Monitoring the IBM DB2 Server in a DPF Environment

The Database Partitioning Feature (DPF) is available on DB2 UDB Enterprise Server Edition (ESE). With DPF your database is scalable as you can add new machines and spread your database across them. This means more CPUs, more memory and more disks from each of the additional machines for your database! DB2 UDB ESE with DPF is ideal to manage data warehousing, data mining and online analytical processing (OLAP) workloads. It can also work well with online transaction processing (OLTP) workloads.

When a database is partitioned, you split your database into different independent parts, each consisting of its own data, configuration files, indexes and transaction logs. Each of these parts is a database partition. You can assign multiple partitions to a single physical machine. These are called ‘logical partitions’ and they share the resources of the machine.

A single-partition database is a database with only one partition.

A multi-partition database (also referred to as a partitioned database), is a database with two or more partitions. Depending on your hardware environment, there can be several configurations in which you can partition your database. Figure 1 shows the configuration of one logical partition in a single SMP machine.

Figure 1 : A Single-partition Configuration

Figure 2 shows more multi-partition configurations with several logical partitions in a machine.

Figure 2 : A multi-partition config

A user will connect to the database and issue queries as usual without a need to know that the database has been partitioned.

Figure 3 visualizes how a DB2 environment is split in a DPF system.

Figure 3 : A visualization of a DPF system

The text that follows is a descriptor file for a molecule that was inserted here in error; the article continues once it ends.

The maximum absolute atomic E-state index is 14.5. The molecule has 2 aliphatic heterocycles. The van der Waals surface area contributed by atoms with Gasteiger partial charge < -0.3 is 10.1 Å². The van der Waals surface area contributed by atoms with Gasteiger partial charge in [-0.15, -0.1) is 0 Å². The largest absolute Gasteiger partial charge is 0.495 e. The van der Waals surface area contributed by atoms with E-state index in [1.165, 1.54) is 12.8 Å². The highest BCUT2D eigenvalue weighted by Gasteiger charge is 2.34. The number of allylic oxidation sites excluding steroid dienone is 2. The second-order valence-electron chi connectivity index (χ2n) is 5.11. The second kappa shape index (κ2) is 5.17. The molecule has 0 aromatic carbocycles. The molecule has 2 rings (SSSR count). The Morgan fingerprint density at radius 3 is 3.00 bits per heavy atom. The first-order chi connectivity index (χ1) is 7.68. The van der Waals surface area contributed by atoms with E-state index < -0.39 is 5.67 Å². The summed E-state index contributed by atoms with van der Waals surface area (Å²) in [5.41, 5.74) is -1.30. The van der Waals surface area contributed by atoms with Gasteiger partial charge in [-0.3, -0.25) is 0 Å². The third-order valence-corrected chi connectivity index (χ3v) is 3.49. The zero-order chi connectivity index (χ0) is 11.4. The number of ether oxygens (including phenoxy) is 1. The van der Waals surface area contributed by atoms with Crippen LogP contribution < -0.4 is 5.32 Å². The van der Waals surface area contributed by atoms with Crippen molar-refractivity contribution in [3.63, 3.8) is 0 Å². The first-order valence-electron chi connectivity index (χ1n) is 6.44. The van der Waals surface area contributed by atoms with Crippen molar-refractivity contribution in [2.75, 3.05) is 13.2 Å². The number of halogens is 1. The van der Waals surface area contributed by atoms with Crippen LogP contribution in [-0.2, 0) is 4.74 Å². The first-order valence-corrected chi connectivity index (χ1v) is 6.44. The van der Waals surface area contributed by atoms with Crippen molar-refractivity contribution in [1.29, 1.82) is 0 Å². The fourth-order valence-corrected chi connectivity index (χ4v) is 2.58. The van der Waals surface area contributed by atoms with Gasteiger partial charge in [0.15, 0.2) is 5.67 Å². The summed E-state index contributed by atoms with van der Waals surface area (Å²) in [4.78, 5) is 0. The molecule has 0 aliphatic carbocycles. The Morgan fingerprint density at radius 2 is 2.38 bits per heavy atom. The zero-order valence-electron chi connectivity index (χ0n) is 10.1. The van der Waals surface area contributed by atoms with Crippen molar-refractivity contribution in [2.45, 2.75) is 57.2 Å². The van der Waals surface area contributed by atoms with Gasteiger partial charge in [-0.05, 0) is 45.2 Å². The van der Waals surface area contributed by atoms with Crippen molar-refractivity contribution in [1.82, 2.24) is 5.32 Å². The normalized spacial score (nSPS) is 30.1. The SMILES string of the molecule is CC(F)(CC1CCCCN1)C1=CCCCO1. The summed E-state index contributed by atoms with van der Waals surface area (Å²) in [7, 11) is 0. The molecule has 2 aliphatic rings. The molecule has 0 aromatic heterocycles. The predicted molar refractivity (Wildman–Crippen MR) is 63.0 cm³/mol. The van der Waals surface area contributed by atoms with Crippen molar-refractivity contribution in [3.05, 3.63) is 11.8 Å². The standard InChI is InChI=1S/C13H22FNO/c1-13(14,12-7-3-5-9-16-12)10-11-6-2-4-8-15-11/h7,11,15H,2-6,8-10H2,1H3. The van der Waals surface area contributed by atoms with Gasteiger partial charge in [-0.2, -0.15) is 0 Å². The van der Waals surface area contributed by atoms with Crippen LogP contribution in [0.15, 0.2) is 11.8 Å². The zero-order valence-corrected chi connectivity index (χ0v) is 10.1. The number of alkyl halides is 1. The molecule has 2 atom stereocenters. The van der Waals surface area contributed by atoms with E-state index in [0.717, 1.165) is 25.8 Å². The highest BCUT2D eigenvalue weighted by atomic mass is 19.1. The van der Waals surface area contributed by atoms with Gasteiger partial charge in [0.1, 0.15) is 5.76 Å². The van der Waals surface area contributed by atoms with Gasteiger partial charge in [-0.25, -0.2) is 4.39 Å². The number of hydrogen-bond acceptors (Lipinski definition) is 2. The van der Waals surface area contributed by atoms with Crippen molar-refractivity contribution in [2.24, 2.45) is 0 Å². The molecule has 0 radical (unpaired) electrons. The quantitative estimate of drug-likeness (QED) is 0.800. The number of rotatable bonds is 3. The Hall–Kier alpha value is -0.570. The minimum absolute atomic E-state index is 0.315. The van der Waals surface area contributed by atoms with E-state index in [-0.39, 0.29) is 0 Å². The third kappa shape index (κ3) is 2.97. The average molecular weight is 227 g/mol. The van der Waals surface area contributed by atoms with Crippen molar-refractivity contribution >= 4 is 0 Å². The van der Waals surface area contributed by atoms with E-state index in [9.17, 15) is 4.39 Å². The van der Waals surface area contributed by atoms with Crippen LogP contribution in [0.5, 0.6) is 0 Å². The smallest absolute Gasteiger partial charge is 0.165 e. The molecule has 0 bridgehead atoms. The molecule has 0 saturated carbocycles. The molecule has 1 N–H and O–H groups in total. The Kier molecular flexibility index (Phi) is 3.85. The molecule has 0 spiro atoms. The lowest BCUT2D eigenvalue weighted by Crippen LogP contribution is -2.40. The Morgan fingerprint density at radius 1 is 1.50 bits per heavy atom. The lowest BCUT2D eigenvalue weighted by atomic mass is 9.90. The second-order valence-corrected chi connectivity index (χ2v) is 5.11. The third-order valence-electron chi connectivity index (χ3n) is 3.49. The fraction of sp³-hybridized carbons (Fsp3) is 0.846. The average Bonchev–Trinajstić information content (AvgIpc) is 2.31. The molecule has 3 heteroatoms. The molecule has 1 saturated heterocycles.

eG Enterprise provides an exclusive DB2 DPF monitoring model that monitors the load on the DB2 server, and reveals whether the load is uniformly distributed across all the logical partitions.

Figure 4 : The DB2 DPF Monitoring Model

Each layer of this model is mapped to a variety of tests that report useful statistics that provide accurate answers to persistent performance queries:

  • What is the current connection load on the DB2 database manager? How many of these connections are local, and how many are remote connections?
  • How quickly does the DB2 server process requests from client applications? Are there sufficient agents in the agent pool to service all the client requests?
  • Are the agents in the pool utilized optimally, or are too many agents idle?
  • Does the database server perform sorting efficiently? Has adequate sort heap space been allocated to the database manager to enable this?
  • Are sort overflows kept at a minimum?
  • Does sorting take too long?
  • Are lock escalations occurring too frequently on the logical partitions?
  • Do applications obtain locks quickly, or do they have to wait too long for locks?
  • Are the database buffer pools adequately sized for each logical partition?
  • Are the page cleaners and prefetchers been utilized effectively by each logical partition?
  • Are too many rollbacks happening on the logical partitions?
  • Have too many SQL statements failed on any logical partition? If so, which one is it?

The sections to come elaborate on each layer of Figure 1, the tests associated with them, and the statistics they extract.